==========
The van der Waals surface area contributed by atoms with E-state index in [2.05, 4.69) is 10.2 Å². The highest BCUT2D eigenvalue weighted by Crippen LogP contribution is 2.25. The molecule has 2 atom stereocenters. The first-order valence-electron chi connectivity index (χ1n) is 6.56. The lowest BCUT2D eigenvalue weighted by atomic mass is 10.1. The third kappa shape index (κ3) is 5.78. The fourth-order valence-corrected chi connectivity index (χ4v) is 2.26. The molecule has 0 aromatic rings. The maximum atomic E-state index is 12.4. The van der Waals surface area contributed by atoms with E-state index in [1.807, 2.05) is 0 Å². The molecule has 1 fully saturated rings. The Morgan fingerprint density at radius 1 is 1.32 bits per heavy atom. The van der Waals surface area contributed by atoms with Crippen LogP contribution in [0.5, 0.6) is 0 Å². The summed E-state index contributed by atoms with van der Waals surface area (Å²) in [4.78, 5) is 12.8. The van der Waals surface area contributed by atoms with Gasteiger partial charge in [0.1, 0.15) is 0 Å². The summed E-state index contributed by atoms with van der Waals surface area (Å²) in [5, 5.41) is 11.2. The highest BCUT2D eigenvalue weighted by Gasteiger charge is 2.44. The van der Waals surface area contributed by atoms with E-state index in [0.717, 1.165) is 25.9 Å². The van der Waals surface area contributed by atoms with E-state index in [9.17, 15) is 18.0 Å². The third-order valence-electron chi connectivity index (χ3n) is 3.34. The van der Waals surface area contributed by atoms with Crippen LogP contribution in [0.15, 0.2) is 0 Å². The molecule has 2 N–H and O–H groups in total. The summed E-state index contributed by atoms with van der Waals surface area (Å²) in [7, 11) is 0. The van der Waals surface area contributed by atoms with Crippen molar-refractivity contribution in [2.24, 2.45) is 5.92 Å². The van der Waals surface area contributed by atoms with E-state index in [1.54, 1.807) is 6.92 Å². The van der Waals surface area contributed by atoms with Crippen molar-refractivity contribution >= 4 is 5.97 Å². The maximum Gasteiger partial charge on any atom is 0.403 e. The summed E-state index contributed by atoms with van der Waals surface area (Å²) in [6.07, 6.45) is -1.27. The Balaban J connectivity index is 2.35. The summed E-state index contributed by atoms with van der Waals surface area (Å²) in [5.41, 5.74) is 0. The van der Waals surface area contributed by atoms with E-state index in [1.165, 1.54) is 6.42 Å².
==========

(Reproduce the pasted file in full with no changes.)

The van der Waals surface area contributed by atoms with E-state index in [2.05, 4.69) is 10.2 Å². The highest BCUT2D eigenvalue weighted by Crippen LogP contribution is 2.25. The molecule has 2 atom stereocenters. The first-order valence-electron chi connectivity index (χ1n) is 6.56. The lowest BCUT2D eigenvalue weighted by atomic mass is 10.1. The third kappa shape index (κ3) is 5.78. The fourth-order valence-corrected chi connectivity index (χ4v) is 2.26. The molecule has 0 aromatic rings. The maximum atomic E-state index is 12.4. The van der Waals surface area contributed by atoms with E-state index in [1.807, 2.05) is 0 Å². The molecule has 1 fully saturated rings. The Morgan fingerprint density at radius 1 is 1.32 bits per heavy atom. The van der Waals surface area contributed by atoms with Crippen LogP contribution in [0.5, 0.6) is 0 Å². The summed E-state index contributed by atoms with van der Waals surface area (Å²) in [4.78, 5) is 12.8. The van der Waals surface area contributed by atoms with Gasteiger partial charge in [0.1, 0.15) is 0 Å². The summed E-state index contributed by atoms with van der Waals surface area (Å²) in [5, 5.41) is 11.2. The highest BCUT2D eigenvalue weighted by Gasteiger charge is 2.44. The van der Waals surface area contributed by atoms with E-state index in [0.717, 1.165) is 25.9 Å². The van der Waals surface area contributed by atoms with E-state index in [9.17, 15) is 18.0 Å². The third-order valence-electron chi connectivity index (χ3n) is 3.34. The van der Waals surface area contributed by atoms with Crippen LogP contribution in [0.15, 0.2) is 0 Å². The molecule has 2 N–H and O–H groups in total. The summed E-state index contributed by atoms with van der Waals surface area (Å²) in [7, 11) is 0. The van der Waals surface area contributed by atoms with Crippen molar-refractivity contribution in [2.24, 2.45) is 5.92 Å². The van der Waals surface area contributed by atoms with E-state index in [1.54, 1.807) is 6.92 Å². The van der Waals surface area contributed by atoms with Crippen molar-refractivity contribution >= 4 is 5.97 Å². The maximum Gasteiger partial charge on any atom is 0.403 e. The summed E-state index contributed by atoms with van der Waals surface area (Å²) in [6.07, 6.45) is -1.27. The Balaban J connectivity index is 2.35. The summed E-state index contributed by atoms with van der Waals surface area (Å²) in [5.41, 5.74) is 0. The van der Waals surface area contributed by atoms with E-state index in [1.165, 1.54) is 6.42 Å².